Cloudflare hacked — company reveals details of November 2023 cyberattack, blames previous Okta breach

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Cloudflare is laying the blame for the cyberattack it suffered late last year the after-effects of the critical Okta breach.

The content delivery service provider has published a blog post detailing the cybersecurity incident it suffered on Thanksgiving Day 2023, noting that on November 23, 2023, a threat actor accessed the company’s self-hosted Atlassian server.

Cloudflare’s security team quickly spotted the incursion and cut the attackers off. However, subsequent investigation revealed that the attackers managed to access Cloudflare’s endpoints by using credentials that were compromised in the Okta breach that happened a month earlier.

Stealing source code

For those needing a refresher, hackers broke into Okta in October 2023 and stole client session cookies, which gave them access to those companies’ networks. 

They were able to do so by obtaining login credentials for Okta’s support case management system. While initially the company believed the incident affected 1% of its client base, further investigation uncovered that all of its clients were affected.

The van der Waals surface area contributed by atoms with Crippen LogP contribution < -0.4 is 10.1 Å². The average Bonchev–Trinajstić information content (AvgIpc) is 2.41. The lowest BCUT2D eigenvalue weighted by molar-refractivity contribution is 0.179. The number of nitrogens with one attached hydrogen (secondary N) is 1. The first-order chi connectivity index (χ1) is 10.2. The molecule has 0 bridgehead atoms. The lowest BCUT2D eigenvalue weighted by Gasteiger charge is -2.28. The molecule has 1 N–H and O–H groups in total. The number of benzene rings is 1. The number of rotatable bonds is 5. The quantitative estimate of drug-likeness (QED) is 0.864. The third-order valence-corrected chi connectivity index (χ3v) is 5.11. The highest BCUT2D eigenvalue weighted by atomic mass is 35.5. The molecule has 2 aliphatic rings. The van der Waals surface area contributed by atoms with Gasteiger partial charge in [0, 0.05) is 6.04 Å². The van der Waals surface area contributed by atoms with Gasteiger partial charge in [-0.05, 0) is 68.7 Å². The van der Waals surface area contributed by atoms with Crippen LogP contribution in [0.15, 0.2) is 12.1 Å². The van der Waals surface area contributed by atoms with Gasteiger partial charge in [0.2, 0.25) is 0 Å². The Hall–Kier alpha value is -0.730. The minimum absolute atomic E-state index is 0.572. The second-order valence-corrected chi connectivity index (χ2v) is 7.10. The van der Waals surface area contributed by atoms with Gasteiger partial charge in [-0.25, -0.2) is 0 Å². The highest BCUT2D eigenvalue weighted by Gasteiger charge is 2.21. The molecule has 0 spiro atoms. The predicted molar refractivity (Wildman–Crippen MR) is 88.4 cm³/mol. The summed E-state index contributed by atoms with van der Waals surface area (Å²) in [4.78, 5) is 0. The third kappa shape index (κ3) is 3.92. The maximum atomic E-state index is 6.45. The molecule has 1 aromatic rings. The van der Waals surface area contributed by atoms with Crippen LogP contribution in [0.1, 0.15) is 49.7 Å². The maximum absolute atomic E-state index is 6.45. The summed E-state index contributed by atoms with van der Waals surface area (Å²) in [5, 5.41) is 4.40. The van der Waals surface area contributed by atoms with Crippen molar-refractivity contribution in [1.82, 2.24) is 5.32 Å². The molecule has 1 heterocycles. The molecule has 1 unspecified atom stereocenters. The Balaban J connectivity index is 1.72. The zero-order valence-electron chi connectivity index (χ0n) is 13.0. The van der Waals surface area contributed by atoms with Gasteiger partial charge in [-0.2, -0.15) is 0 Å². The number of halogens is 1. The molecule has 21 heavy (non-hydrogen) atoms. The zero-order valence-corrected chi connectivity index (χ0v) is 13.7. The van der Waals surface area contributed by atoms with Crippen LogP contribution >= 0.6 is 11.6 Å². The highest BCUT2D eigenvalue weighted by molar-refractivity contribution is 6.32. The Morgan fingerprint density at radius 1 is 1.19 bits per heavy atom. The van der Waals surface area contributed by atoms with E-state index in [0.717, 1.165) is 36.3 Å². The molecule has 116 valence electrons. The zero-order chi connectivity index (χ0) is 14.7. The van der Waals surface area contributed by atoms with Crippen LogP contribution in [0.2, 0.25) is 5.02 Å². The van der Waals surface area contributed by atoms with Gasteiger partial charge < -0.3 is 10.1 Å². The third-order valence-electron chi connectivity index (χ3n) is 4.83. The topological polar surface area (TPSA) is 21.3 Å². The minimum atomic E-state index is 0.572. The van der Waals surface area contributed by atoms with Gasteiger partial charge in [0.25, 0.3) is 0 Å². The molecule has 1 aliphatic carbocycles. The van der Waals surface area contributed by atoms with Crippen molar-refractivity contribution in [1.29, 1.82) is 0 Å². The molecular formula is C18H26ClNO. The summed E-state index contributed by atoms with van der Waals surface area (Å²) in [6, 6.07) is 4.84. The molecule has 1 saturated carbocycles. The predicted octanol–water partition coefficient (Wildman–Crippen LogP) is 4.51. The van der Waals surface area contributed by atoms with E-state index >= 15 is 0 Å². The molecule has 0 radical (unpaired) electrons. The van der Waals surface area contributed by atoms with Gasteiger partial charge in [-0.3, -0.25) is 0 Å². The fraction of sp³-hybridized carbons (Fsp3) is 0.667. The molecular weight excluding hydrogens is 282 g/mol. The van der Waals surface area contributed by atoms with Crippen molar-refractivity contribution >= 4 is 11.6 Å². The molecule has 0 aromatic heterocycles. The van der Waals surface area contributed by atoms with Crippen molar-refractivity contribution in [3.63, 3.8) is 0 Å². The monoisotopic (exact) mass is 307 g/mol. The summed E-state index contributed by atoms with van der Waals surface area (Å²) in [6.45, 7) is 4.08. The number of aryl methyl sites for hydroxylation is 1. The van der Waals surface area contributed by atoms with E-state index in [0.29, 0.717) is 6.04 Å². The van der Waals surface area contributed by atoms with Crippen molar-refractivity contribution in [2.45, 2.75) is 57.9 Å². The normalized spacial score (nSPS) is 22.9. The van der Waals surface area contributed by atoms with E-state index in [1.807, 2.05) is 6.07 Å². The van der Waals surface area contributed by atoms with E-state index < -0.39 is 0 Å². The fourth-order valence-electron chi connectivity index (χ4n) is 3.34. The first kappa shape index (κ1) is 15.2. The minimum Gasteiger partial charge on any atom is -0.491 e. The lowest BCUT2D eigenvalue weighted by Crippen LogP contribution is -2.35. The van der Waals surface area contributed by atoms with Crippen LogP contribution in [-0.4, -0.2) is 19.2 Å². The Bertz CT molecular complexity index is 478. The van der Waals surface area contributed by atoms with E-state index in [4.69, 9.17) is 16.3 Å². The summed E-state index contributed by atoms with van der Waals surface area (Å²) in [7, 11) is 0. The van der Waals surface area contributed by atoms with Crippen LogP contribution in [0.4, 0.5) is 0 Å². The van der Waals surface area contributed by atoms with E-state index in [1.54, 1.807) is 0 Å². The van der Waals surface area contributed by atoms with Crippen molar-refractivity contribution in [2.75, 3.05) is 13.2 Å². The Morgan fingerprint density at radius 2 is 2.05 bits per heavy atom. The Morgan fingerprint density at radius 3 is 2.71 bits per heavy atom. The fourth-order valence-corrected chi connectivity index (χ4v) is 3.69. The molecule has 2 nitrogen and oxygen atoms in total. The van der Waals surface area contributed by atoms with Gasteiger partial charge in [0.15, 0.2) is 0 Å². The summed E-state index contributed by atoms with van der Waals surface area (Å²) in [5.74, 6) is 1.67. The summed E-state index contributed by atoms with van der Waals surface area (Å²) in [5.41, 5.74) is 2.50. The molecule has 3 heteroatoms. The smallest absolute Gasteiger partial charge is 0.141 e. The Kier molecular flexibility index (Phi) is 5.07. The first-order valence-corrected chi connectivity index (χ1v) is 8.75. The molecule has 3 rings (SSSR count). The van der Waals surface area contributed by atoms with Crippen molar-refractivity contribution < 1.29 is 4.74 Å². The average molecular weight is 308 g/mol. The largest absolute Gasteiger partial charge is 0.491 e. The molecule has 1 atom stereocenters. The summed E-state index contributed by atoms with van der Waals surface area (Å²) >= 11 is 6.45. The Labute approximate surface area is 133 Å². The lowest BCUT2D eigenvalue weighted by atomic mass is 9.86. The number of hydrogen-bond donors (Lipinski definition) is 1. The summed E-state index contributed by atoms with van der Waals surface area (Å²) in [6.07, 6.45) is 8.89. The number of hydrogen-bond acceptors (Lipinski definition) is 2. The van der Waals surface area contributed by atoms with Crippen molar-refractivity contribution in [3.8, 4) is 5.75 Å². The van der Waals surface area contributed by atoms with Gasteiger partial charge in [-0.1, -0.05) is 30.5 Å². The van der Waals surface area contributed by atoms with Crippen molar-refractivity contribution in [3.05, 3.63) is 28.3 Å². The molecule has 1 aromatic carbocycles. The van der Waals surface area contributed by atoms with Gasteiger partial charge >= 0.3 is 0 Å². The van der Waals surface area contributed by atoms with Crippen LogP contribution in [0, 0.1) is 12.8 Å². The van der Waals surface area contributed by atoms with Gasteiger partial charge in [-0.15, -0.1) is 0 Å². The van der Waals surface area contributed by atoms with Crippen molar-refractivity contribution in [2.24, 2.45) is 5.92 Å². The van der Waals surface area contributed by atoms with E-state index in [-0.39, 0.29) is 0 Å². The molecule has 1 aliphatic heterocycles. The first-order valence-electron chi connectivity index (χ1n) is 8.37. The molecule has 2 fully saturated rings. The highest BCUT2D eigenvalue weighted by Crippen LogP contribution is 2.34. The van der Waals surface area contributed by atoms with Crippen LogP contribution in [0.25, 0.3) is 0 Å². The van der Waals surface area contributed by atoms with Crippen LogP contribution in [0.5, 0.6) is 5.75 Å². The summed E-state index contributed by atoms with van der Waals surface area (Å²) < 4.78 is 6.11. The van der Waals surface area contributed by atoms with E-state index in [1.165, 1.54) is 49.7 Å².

Despite limited access due to Cloudflare's security measures, the threat actor managed to infiltrate the Atlassian environment, accessing “some documentation and a limited amount of source code”.

No customer data or systems were compromised, and Cloudflare's Zero Trust tools helped contain lateral movement, the company further explained. The threat actor's activity was traced from November 14 to 24, during which they accessed internal systems, performed reconnaissance, and attempted to establish persistent access. The attacker's focus was on gaining insights into Cloudflare's network architecture and security.

In response, Cloudflare launched a "Code Red" remediation effort, involving the rotation of over 5,000 credentials, forensic analysis of systems, and a thorough review of security protocols. Hackers were ousted on November 24, Cloudflare added, saying CrowdStrike provided independent validation of the claims. 

The company believes the attack was orchestrated by a nation-state, as it was “methodical and thoughtful”, but did not say which one.

An Okta spokesperson told TechRadar Pro, "This is not a new incident or disclosure on the part of Okta. On October 19th, we notified customers, shared guidance to rotate credentials, and provided indicators of compromise (IoCs) related to the October security incident. We can't comment on our customers' security remediations."

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Sead is a seasoned freelance journalist based in Sarajevo, Bosnia and Herzegovina. He writes about IT (cloud, IoT, 5G, VPN) and cybersecurity (ransomware, data breaches, laws and regulations). In his career, spanning more than a decade, he’s written for numerous media outlets, including Al Jazeera Balkans. He’s also held several modules on content writing for Represent Communications.